B.    New Personal Services Safe Harbor – Flexible Framework that Opens Doors

Under the modified safe harbor, which will become effective on January 19, 2021, industry participants will no longer have to set “aggregate compensation” in advance to meet the personal services and management contracts safe harbor. Instead, the safe harbor now requires arrangements to set the “methodology for determining the compensation” in advance, not the “aggregate compensation.” This is particularly helpful because it creates more flexibility for arrangements that involve compensation that is difficult to predict at the outset of an arrangement. For example, in responding to comments, HHS specifically acknowledges in the new rule that it is possible to structure an arrangement to satisfy the modified safe harbor by using an hourly rate or other set, verifiable formula. Additionally, and according to HHS:

The intent behind these modifications is to provide enhanced flexibility while mitigating the risks of the parties periodically adjusting the agent’s compensation to reward referrals or to promote unnecessary utilization of services. Parties seeking protection under this safe harbor must evaluate the specific facts and circumstances of their arrangement to determine whether the compensation methodology over the term of the agreement is set in advance before any payment under the arrangement is made. Any remuneration also must meet all other conditions of the safe harbor for protection.[2]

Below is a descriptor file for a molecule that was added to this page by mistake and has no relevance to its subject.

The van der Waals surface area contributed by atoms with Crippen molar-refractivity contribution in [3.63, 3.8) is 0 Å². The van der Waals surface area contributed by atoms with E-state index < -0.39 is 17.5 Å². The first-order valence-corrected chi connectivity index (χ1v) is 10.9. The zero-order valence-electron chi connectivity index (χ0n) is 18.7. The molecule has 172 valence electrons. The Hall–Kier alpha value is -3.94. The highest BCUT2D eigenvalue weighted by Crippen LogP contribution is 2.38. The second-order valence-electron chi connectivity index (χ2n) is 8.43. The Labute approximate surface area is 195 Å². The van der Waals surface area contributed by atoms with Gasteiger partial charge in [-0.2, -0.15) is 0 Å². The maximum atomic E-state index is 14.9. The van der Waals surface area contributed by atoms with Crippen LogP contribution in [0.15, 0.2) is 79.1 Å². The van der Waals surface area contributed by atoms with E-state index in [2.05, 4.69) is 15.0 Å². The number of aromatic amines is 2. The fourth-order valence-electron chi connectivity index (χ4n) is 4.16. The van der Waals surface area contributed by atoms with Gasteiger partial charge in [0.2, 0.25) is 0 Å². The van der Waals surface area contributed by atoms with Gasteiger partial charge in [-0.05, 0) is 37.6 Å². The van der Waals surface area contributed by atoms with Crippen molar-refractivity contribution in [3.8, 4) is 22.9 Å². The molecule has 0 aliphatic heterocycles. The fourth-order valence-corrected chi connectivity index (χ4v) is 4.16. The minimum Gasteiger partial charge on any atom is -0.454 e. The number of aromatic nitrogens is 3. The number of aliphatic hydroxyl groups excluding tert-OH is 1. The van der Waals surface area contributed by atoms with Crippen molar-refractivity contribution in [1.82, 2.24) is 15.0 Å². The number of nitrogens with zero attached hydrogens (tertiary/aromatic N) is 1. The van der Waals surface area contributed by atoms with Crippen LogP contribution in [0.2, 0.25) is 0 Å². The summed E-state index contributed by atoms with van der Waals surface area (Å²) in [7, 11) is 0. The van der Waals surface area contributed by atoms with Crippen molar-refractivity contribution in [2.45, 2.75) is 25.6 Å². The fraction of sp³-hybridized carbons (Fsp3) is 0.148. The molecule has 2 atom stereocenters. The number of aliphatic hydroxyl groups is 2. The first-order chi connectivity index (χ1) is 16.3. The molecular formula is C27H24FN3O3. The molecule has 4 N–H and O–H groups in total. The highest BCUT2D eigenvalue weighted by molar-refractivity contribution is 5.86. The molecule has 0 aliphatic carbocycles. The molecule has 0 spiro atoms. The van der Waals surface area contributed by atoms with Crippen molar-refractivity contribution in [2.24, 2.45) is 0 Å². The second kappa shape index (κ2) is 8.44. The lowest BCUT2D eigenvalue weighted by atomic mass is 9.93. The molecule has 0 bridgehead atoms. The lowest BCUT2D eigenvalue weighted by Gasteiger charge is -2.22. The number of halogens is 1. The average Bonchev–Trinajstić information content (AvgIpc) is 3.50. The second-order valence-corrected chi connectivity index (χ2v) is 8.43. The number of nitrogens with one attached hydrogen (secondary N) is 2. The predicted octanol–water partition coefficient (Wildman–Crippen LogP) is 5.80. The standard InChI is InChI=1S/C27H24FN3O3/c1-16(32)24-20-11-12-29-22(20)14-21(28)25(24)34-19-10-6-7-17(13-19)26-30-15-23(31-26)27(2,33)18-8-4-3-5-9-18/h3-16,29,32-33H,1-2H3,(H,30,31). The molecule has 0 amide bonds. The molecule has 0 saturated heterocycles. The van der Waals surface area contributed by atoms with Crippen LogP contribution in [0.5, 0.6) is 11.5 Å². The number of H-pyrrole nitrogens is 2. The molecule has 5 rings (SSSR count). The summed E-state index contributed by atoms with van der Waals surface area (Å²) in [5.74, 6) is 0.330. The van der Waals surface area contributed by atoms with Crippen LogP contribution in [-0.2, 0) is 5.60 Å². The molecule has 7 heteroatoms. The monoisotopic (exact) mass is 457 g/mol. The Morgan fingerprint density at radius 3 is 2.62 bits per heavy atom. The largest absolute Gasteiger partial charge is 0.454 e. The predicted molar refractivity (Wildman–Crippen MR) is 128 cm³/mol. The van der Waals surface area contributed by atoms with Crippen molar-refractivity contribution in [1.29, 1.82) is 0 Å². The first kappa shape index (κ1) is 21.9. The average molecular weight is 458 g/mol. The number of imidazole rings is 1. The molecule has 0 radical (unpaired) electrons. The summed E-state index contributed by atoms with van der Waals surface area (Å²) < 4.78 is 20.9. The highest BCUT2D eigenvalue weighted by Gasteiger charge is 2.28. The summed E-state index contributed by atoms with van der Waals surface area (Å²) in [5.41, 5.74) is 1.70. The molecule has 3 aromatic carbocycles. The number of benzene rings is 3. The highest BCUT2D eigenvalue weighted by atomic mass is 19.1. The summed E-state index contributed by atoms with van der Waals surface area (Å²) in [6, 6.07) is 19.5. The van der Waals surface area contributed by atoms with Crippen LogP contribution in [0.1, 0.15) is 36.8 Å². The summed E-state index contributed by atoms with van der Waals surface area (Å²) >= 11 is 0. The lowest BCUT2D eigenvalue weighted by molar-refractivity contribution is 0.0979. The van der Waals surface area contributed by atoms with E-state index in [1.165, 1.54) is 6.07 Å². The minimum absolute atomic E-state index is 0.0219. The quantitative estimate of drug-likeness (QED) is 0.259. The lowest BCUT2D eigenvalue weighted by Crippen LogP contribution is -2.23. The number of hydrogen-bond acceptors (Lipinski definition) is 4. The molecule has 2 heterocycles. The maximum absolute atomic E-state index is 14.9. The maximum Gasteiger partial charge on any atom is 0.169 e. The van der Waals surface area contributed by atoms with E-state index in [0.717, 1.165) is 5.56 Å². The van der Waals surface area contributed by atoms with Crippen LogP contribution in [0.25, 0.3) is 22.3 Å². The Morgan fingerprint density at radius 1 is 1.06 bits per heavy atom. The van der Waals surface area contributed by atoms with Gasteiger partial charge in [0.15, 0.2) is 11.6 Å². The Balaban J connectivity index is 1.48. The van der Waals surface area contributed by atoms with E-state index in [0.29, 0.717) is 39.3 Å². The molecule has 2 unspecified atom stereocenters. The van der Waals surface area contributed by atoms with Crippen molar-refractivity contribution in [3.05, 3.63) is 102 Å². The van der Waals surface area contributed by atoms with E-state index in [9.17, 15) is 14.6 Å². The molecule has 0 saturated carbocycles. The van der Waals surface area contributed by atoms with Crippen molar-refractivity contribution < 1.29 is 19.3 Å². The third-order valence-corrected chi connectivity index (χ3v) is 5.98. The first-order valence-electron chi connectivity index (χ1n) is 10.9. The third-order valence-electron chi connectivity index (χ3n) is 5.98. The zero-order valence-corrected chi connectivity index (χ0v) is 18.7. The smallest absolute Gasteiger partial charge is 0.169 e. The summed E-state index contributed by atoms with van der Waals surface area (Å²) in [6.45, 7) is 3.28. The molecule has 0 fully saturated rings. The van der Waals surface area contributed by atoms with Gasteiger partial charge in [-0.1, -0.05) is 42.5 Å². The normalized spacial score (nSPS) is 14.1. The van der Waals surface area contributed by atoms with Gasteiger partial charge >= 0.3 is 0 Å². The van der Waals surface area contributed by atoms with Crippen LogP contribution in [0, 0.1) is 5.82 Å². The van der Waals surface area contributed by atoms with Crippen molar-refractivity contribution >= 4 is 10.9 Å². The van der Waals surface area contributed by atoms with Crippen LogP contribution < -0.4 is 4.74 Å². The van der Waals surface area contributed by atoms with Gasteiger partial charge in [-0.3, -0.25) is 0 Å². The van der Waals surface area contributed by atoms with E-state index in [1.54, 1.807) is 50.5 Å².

Moreover, under the modified safe harbor, part-time arrangements no longer have to establish an exact schedule of work intervals, their precise length, or the exact charge for such intervals. The new rule does away with this schedule requirement altogether. These changes will broaden the scope of the personal services and managements contracts safe harbor making it easier for arrangements to meet the criteria. They will also create flexibility and predictability for industry participants, particularly those involved in part-time arrangements.

While the modified safe harbor changes the “aggregate compensation” requirement and eliminates the schedule requirement, it does not do away with the other conditions of the safe harbor. For example, compensation must still be consistent with fair market value. Additionally, and among other things, compensation must not be determined in a manner that takes into account the volume or value of any referrals or business for which payment may be made in whole or in part under a federal health care program.

Be on the lookout for updated blogs from us regarding the new rule and its substantial changes to the AKS.  In the meantime, do not hesitate to contact the attorneys at Elliott Sauter if you have any questions regarding the new rule changes or the AKS safe harbors. We can be reached at (469) 758 – 4150.


[1] See generally 42 USC § 1320a-7b(b).

[2] Medicare and State Health Care Programs: Fraud and Abuse; Revisions to Safe Harbors Under the Anti-Kickback Statute, and Civil Monetary Penalty Rules Regarding Beneficiary Inducements, 85 Fed. Reg. 77684 (Dec. 2, 2020).